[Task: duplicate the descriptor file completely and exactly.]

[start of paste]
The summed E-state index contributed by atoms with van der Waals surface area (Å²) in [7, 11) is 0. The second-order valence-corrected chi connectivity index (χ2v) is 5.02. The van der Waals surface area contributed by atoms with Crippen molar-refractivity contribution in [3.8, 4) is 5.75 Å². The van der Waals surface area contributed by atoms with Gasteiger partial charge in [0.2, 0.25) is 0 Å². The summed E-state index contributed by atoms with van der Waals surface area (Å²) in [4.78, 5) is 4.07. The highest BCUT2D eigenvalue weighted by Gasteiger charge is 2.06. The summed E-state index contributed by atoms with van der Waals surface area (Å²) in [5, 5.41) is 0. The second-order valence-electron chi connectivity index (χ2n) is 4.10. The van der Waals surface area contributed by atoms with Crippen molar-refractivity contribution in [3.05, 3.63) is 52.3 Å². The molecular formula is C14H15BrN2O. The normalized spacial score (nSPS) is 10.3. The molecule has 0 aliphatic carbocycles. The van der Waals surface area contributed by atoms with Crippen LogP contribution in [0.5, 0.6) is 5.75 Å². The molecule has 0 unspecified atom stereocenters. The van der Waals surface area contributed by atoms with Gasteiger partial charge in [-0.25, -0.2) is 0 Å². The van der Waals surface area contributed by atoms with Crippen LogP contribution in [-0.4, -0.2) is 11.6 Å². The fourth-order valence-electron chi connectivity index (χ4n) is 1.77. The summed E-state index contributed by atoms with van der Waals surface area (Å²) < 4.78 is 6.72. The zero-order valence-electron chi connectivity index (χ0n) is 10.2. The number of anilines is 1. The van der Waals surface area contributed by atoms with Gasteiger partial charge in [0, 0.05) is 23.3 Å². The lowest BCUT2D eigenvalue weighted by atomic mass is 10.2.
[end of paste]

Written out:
The summed E-state index contributed by atoms with van der Waals surface area (Å²) in [7, 11) is 0. The second-order valence-corrected chi connectivity index (χ2v) is 5.02. The van der Waals surface area contributed by atoms with Crippen molar-refractivity contribution in [3.8, 4) is 5.75 Å². The van der Waals surface area contributed by atoms with Gasteiger partial charge in [0.2, 0.25) is 0 Å². The summed E-state index contributed by atoms with van der Waals surface area (Å²) in [4.78, 5) is 4.07. The highest BCUT2D eigenvalue weighted by Gasteiger charge is 2.06. The summed E-state index contributed by atoms with van der Waals surface area (Å²) in [5, 5.41) is 0. The second-order valence-electron chi connectivity index (χ2n) is 4.10. The van der Waals surface area contributed by atoms with Crippen molar-refractivity contribution in [3.05, 3.63) is 52.3 Å². The molecular formula is C14H15BrN2O. The normalized spacial score (nSPS) is 10.3. The molecule has 0 aliphatic carbocycles. The van der Waals surface area contributed by atoms with Crippen LogP contribution in [0.5, 0.6) is 5.75 Å². The molecule has 0 unspecified atom stereocenters. The van der Waals surface area contributed by atoms with Gasteiger partial charge in [-0.25, -0.2) is 0 Å². The van der Waals surface area contributed by atoms with Crippen LogP contribution in [-0.4, -0.2) is 11.6 Å². The fourth-order valence-electron chi connectivity index (χ4n) is 1.77. The summed E-state index contributed by atoms with van der Waals surface area (Å²) < 4.78 is 6.72. The zero-order valence-electron chi connectivity index (χ0n) is 10.2. The number of anilines is 1. The van der Waals surface area contributed by atoms with Gasteiger partial charge in [0, 0.05) is 23.3 Å². The lowest BCUT2D eigenvalue weighted by atomic mass is 10.2.